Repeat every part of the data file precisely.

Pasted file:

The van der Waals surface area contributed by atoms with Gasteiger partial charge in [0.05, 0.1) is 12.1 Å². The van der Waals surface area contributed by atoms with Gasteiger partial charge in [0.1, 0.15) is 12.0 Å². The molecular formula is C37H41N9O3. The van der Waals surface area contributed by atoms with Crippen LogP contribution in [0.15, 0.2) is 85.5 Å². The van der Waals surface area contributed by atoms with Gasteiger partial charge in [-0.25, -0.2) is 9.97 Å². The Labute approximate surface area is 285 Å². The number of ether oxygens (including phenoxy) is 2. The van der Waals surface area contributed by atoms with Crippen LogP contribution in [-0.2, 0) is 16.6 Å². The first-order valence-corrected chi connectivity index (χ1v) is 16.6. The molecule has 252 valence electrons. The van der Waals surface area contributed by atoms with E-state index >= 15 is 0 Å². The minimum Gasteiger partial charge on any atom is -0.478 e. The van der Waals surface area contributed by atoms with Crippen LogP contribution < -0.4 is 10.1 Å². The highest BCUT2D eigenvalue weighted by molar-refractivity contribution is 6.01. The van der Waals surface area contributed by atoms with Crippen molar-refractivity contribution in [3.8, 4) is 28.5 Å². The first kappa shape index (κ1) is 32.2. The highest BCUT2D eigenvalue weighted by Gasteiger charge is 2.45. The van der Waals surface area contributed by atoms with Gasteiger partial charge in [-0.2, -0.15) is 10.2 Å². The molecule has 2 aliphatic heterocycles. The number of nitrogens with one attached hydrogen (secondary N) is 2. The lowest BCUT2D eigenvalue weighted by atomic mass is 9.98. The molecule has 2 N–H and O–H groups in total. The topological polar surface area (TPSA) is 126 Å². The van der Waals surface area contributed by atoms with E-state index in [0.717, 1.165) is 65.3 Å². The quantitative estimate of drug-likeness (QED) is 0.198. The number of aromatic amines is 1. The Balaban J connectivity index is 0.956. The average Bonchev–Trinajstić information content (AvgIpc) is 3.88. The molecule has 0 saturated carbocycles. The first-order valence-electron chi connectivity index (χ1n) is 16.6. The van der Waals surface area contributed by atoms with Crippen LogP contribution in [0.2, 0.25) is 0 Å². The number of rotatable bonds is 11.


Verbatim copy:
The van der Waals surface area contributed by atoms with Gasteiger partial charge in [0.05, 0.1) is 12.1 Å². The van der Waals surface area contributed by atoms with Gasteiger partial charge in [0.1, 0.15) is 12.0 Å². The molecular formula is C37H41N9O3. The van der Waals surface area contributed by atoms with Crippen LogP contribution in [0.15, 0.2) is 85.5 Å². The van der Waals surface area contributed by atoms with Gasteiger partial charge in [-0.25, -0.2) is 9.97 Å². The Labute approximate surface area is 285 Å². The number of ether oxygens (including phenoxy) is 2. The van der Waals surface area contributed by atoms with Crippen LogP contribution in [-0.2, 0) is 16.6 Å². The first-order valence-corrected chi connectivity index (χ1v) is 16.6. The molecule has 252 valence electrons. The van der Waals surface area contributed by atoms with E-state index >= 15 is 0 Å². The minimum Gasteiger partial charge on any atom is -0.478 e. The van der Waals surface area contributed by atoms with Crippen LogP contribution < -0.4 is 10.1 Å². The highest BCUT2D eigenvalue weighted by molar-refractivity contribution is 6.01. The van der Waals surface area contributed by atoms with Crippen molar-refractivity contribution in [3.8, 4) is 28.5 Å². The first kappa shape index (κ1) is 32.2. The highest BCUT2D eigenvalue weighted by Gasteiger charge is 2.45. The van der Waals surface area contributed by atoms with Gasteiger partial charge in [-0.2, -0.15) is 10.2 Å². The molecule has 2 aliphatic heterocycles. The number of nitrogens with one attached hydrogen (secondary N) is 2. The lowest BCUT2D eigenvalue weighted by atomic mass is 9.98. The molecule has 2 N–H and O–H groups in total. The topological polar surface area (TPSA) is 126 Å². The van der Waals surface area contributed by atoms with E-state index in [0.717, 1.165) is 65.3 Å². The quantitative estimate of drug-likeness (QED) is 0.198. The number of aromatic amines is 1. The Balaban J connectivity index is 0.956. The average Bonchev–Trinajstić information content (AvgIpc) is 3.88. The molecule has 0 saturated carbocycles. The first-order valence-electron chi connectivity index (χ1n) is 16.6. The van der Waals surface area contributed by atoms with Crippen LogP contribution in [0.2, 0.25) is 0 Å². The number of rotatable bonds is 11.